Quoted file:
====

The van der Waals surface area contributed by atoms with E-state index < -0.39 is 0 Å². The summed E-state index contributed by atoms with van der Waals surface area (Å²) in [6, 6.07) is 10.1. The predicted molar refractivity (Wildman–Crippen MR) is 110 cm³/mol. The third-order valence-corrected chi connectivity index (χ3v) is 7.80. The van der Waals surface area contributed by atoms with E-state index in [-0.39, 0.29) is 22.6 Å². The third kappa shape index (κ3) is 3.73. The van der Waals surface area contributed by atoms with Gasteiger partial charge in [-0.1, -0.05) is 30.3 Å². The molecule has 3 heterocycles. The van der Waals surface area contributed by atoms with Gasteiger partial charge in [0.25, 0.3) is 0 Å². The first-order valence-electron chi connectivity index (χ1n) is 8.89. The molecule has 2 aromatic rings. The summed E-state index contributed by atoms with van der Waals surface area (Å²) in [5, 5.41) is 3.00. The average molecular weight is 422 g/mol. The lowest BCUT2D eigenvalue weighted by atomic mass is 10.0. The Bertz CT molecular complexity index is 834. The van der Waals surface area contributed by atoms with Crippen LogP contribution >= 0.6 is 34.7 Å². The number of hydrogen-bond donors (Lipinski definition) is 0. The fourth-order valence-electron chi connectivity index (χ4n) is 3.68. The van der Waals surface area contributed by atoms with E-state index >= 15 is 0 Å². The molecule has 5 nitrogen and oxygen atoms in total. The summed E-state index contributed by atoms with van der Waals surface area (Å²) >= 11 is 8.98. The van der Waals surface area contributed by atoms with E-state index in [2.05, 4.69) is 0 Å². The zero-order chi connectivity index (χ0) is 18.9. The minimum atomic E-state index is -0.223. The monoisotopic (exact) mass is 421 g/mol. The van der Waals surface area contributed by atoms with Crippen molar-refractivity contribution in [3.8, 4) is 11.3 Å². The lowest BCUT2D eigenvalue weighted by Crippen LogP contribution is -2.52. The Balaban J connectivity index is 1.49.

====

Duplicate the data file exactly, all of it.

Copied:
The van der Waals surface area contributed by atoms with E-state index < -0.39 is 0 Å². The summed E-state index contributed by atoms with van der Waals surface area (Å²) in [6, 6.07) is 10.1. The predicted molar refractivity (Wildman–Crippen MR) is 110 cm³/mol. The third-order valence-corrected chi connectivity index (χ3v) is 7.80. The van der Waals surface area contributed by atoms with E-state index in [-0.39, 0.29) is 22.6 Å². The third kappa shape index (κ3) is 3.73. The van der Waals surface area contributed by atoms with Gasteiger partial charge in [-0.1, -0.05) is 30.3 Å². The molecule has 3 heterocycles. The van der Waals surface area contributed by atoms with Gasteiger partial charge in [0.25, 0.3) is 0 Å². The first-order valence-electron chi connectivity index (χ1n) is 8.89. The molecule has 2 aromatic rings. The summed E-state index contributed by atoms with van der Waals surface area (Å²) in [5, 5.41) is 3.00. The average molecular weight is 422 g/mol. The lowest BCUT2D eigenvalue weighted by atomic mass is 10.0. The Bertz CT molecular complexity index is 834. The van der Waals surface area contributed by atoms with Crippen LogP contribution >= 0.6 is 34.7 Å². The number of hydrogen-bond donors (Lipinski definition) is 0. The fourth-order valence-electron chi connectivity index (χ4n) is 3.68. The van der Waals surface area contributed by atoms with E-state index >= 15 is 0 Å². The molecule has 5 nitrogen and oxygen atoms in total. The summed E-state index contributed by atoms with van der Waals surface area (Å²) >= 11 is 8.98. The van der Waals surface area contributed by atoms with E-state index in [2.05, 4.69) is 0 Å². The zero-order chi connectivity index (χ0) is 18.9. The minimum atomic E-state index is -0.223. The monoisotopic (exact) mass is 421 g/mol. The van der Waals surface area contributed by atoms with Crippen molar-refractivity contribution in [3.8, 4) is 11.3 Å². The lowest BCUT2D eigenvalue weighted by Crippen LogP contribution is -2.52. The Balaban J connectivity index is 1.49.